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- GDP (PPP):
- $8.7 billion
- 4.8% growth
- 5.7% 5-year compound annual growth
- $1,297 per capita
- Inflation (CPI):
- FDI Inflow:
Economic mismanagement and structural anomalies that severely undermine private-sector development have impeded productivity growth, dynamism, and overall economic growth in Eritrea. Long-standing structural problems include poor management of public finance and underdeveloped legal and regulatory frameworks.
Poor governance and the lack of commitment to reforms continue to hamper economic freedom in Eritrea. Monetary stability remains fragile, and inflation is very high, largely reflecting excessive money creation to fund fiscal deficits. Arbitrary taxation, poor infrastructure, marginal enforcement of property rights, and weak rule of law have driven many people and enterprises into the informal sector.
Isaias Afwerki has ruled this one-party state since 1993, when it voted for independence from Ethiopia after winning a 30-year war with its southern neighbor. A border dispute between Ethiopia and Eritrea occasionally flares into conflict, most recently in June 2016. According to the Committee to Protect Journalists, Eritrea is the world’s most censored country, and the U.N. Human Rights Council determined in 2016 that the government was guilty of crimes against humanity, a finding that the Eritrean government rejects. Eritrea is also subject to U.N. military and economic sanctions for allegedly supporting armed groups in the Horn of Africa. Copper and gold are important exports, but military spending drains resources from the development of public infrastructure.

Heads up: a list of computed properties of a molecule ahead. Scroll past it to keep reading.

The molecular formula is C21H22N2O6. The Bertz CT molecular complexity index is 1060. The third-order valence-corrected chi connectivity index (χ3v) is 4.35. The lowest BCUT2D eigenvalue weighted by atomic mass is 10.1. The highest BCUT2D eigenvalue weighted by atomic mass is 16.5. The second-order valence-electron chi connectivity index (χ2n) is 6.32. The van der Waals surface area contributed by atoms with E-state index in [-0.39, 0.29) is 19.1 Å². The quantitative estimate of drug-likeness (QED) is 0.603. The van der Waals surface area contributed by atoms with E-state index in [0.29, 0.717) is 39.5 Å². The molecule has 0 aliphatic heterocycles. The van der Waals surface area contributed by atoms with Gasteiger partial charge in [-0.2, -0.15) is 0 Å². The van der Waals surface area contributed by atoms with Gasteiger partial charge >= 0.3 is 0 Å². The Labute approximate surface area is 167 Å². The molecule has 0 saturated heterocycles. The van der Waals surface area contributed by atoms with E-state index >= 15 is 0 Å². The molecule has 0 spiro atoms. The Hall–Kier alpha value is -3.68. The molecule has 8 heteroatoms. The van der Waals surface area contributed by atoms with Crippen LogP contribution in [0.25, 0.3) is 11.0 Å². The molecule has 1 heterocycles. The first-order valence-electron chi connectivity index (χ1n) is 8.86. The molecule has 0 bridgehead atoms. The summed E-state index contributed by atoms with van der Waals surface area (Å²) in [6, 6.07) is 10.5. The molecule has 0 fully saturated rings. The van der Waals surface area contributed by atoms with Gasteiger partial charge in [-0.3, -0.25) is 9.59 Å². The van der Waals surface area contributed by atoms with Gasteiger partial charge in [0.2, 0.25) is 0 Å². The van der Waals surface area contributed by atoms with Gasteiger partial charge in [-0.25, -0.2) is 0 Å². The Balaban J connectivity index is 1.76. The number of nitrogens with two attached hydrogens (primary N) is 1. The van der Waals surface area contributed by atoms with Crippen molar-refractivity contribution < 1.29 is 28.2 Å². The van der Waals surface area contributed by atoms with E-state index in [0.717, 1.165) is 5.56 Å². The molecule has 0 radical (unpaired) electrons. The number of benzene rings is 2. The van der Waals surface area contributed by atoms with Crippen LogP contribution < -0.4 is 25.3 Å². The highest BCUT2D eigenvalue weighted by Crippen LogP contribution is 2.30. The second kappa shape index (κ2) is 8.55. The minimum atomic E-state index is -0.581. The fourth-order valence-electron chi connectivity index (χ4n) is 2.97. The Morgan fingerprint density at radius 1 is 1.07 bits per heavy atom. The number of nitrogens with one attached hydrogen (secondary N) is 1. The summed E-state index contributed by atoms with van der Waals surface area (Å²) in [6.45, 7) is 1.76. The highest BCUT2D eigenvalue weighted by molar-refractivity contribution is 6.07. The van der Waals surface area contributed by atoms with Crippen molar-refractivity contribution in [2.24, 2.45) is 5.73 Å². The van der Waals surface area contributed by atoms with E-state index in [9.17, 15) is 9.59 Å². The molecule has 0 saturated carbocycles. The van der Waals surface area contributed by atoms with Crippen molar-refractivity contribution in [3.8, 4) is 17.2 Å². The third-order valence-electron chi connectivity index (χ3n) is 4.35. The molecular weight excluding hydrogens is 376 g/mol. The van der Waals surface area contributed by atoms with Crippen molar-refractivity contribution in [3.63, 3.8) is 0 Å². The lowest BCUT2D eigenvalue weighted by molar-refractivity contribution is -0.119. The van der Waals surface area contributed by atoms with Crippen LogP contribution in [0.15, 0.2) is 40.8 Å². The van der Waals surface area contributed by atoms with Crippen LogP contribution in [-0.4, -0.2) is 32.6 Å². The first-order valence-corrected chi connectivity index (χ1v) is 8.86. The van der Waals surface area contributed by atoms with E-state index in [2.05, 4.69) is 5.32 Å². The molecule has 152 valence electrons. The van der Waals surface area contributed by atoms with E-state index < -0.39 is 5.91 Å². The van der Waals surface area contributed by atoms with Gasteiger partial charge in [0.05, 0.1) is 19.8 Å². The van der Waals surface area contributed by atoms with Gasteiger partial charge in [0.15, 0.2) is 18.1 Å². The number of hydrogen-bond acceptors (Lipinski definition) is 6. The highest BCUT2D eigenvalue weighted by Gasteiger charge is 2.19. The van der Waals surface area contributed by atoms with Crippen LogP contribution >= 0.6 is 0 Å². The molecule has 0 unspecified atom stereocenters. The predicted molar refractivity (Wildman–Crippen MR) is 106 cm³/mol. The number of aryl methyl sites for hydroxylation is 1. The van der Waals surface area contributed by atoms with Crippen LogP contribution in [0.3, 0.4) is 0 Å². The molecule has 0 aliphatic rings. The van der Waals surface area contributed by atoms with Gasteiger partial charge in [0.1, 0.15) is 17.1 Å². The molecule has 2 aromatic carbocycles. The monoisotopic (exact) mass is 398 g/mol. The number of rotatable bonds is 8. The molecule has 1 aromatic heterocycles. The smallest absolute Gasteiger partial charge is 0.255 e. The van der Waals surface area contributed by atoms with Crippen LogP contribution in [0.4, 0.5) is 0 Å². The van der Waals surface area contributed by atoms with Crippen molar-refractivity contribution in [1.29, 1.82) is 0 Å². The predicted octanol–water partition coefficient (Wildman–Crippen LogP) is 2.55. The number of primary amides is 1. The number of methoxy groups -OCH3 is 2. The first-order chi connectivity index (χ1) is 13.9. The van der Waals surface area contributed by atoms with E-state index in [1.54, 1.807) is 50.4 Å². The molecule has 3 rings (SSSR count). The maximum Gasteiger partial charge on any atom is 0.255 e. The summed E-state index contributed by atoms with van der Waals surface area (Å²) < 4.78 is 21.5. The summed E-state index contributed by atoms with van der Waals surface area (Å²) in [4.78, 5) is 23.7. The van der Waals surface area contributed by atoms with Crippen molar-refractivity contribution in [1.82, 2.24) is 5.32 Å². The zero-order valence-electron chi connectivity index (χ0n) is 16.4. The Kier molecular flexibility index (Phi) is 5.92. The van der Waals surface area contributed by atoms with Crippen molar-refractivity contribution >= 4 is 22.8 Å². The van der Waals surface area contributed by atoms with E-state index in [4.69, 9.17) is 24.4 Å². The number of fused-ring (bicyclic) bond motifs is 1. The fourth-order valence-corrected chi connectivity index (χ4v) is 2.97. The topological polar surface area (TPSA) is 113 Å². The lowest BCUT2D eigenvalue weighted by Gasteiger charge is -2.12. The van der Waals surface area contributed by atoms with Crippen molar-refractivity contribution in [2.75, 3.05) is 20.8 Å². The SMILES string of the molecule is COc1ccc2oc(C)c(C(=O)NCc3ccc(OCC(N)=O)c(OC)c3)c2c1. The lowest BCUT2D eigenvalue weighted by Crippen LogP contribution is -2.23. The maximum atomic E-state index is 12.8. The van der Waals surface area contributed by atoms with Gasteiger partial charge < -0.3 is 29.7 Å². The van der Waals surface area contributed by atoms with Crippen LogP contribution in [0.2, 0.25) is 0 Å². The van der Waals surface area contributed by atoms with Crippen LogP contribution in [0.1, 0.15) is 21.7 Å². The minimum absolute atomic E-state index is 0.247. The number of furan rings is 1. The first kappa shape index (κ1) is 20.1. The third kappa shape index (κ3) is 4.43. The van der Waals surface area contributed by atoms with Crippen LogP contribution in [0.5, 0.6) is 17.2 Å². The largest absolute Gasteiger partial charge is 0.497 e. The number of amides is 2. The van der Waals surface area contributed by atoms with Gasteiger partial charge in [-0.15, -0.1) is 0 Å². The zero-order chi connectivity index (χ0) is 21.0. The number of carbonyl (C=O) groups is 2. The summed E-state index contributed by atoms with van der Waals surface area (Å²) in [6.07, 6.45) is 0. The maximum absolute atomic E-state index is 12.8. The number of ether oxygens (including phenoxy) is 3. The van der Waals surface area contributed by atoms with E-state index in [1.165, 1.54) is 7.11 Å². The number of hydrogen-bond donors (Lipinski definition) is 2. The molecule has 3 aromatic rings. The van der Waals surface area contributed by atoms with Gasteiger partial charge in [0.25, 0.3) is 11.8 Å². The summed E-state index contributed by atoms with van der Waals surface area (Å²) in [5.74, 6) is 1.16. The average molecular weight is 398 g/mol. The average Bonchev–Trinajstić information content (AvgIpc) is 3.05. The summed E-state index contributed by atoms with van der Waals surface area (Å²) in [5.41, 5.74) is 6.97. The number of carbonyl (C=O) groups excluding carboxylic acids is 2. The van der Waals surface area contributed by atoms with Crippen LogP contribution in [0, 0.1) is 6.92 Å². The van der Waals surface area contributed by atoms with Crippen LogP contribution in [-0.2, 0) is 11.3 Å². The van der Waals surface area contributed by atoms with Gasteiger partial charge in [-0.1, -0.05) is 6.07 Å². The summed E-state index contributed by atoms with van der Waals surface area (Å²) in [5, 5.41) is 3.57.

Protection of property rights is poor, and the state often expropriates private property without due process or compensation. The politicized judiciary, understaffed and unprofessional, has never ruled against the government. The one-party state, ruled by the autocratic regime of the president and his small circle of senior advisers and military commanders, is widely regarded as one of the world’s most repressive. Corruption is a major problem.
The top personal income and corporate tax rates are 30 percent. The overall tax burden is estimated to equal about 10 percent of total domestic income, but taxation remains erratic. Government spending has amounted to 29 percent of total output (GDP) over the past three years, and budget deficits have averaged 14.6 percent of GDP. Public debt is equivalent to 127.1 percent of GDP.
The overall regulatory regime remains severely outdated and is not conducive to entrepreneurial activity. Procedures for establishing and running a business are opaque and costly. Monetary stability has been weak. Labor regulations are not enforced effectively in the absence of a well-functioning labor market. Subsidies and price controls have been a core feature of Eritrea’s command economy.
Trade is important to Eritrea’s economy; the value of exports and imports taken together equals 52.9 percent of GDP. The average applied tariff rate is 5.4 percent. Foreign investment in several sectors of the economy is restricted, and state-owned enterprises distort the economy. The financial system remains very underdeveloped. All banks are majority-owned by the state, and private-sector involvement remains limited.